Javi will soon discover the place is full of secrets, the biggest one being a man hiding in the bowels of the sauna where no one goes, and that he is destined to fall in love with – The Phantom of the Sauna.

This camp musical (with slight touches of horror) is a wonderfully trashy treat that brings to the silver screen an over the top gay romance. The one and only Antonia San Juan, who played Agrado in Pedro Almodovar’s masterpiece “All About My Mother”, is the sauna owner. Another sparkly guest appearance is by Supremme De Luxe, the Spanish version of “RuPaul’s Drag Race” host.
Prepare your glitter!



8 Years

Please be aware – the screening is NOT in Tel-Aviv Cinematheque.


Spanish dramatic comedy “8 Years” takes us to the breathtaking views of the Canary Islands and raises the question “How do you get over your true love? “.
Jose considers David to be the love of his life, but when David breaks up with him after eight years together, Jose is haunted by memories of their relationship. Those memories take him back to the place where the two met, and back to the past that wasn’t as ideal as he remembered.

Miguel Diosdado and Carlos Mestanza are wonderful as Jose and David, as well as guest appearances by the legendary Isabelle Torres (from the mini-series “Veneno”), in her last role before her death, and by the Netflix star Sergio Momo (“Elite”, “Welcome to Eden”, “The Neighbour”), who steals the show as a sexy mobster.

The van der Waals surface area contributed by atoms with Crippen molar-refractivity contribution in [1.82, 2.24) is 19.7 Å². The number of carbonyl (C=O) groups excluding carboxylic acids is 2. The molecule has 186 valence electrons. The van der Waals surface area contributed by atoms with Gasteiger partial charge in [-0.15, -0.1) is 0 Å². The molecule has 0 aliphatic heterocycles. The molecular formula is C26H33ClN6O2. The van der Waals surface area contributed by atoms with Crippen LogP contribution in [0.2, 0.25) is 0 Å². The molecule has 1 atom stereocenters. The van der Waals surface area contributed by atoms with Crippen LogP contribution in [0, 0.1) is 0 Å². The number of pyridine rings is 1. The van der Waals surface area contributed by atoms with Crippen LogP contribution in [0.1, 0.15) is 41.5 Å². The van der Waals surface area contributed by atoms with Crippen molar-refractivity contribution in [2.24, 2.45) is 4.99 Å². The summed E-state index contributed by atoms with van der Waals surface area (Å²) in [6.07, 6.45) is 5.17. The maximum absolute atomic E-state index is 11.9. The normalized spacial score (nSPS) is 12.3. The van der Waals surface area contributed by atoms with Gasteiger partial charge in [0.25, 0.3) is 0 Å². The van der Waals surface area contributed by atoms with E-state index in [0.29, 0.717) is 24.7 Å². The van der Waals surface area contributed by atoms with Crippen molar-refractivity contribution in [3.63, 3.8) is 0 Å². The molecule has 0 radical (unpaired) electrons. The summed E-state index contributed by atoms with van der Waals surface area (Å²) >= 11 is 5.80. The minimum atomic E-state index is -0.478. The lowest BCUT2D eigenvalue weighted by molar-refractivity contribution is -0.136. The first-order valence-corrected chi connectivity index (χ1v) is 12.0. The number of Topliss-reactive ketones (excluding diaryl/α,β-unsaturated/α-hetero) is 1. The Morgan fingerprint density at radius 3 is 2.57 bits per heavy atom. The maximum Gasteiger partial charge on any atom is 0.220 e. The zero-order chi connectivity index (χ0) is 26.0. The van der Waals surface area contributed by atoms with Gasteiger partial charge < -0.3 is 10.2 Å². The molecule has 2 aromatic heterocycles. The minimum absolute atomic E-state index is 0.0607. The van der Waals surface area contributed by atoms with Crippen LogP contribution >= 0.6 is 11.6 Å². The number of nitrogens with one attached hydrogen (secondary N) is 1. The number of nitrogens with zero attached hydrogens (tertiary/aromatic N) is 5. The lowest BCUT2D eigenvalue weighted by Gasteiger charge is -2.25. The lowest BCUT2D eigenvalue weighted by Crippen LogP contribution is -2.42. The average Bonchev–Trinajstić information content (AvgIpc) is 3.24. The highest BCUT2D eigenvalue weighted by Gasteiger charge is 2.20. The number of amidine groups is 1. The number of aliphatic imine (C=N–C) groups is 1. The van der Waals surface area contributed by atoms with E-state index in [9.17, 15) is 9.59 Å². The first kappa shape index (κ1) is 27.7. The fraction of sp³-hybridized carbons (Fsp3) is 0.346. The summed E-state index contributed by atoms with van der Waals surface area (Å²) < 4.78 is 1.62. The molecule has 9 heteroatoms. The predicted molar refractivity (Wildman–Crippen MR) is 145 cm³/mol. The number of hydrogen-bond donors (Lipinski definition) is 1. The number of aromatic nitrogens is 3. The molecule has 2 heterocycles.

Viewing is 18+.

In association with 

Soy Nino

Bastian is a young trans boy from Chile who is facing a very difficult time – adolescence. It all becomes much harder when he has to devote most of his efforts into expressing his own individualism. His cousin, film director Lorena Zilleruelo, followed and filmed Bastian from the age of 12 until he was 18 years old, and witnessed his most intimate, moving and hard moments. This is also the journey of Bastian’s parents, who decide to support their son despite their own difficulties and eventually become activists for trans rights.
Despite the support he receives at home, Bastian has to face social and economical difficulties that might jeopardise his ambitions.
Bastian’s journey introduces us to a more trans tolerant Chile, thanks to a new and liberal generation.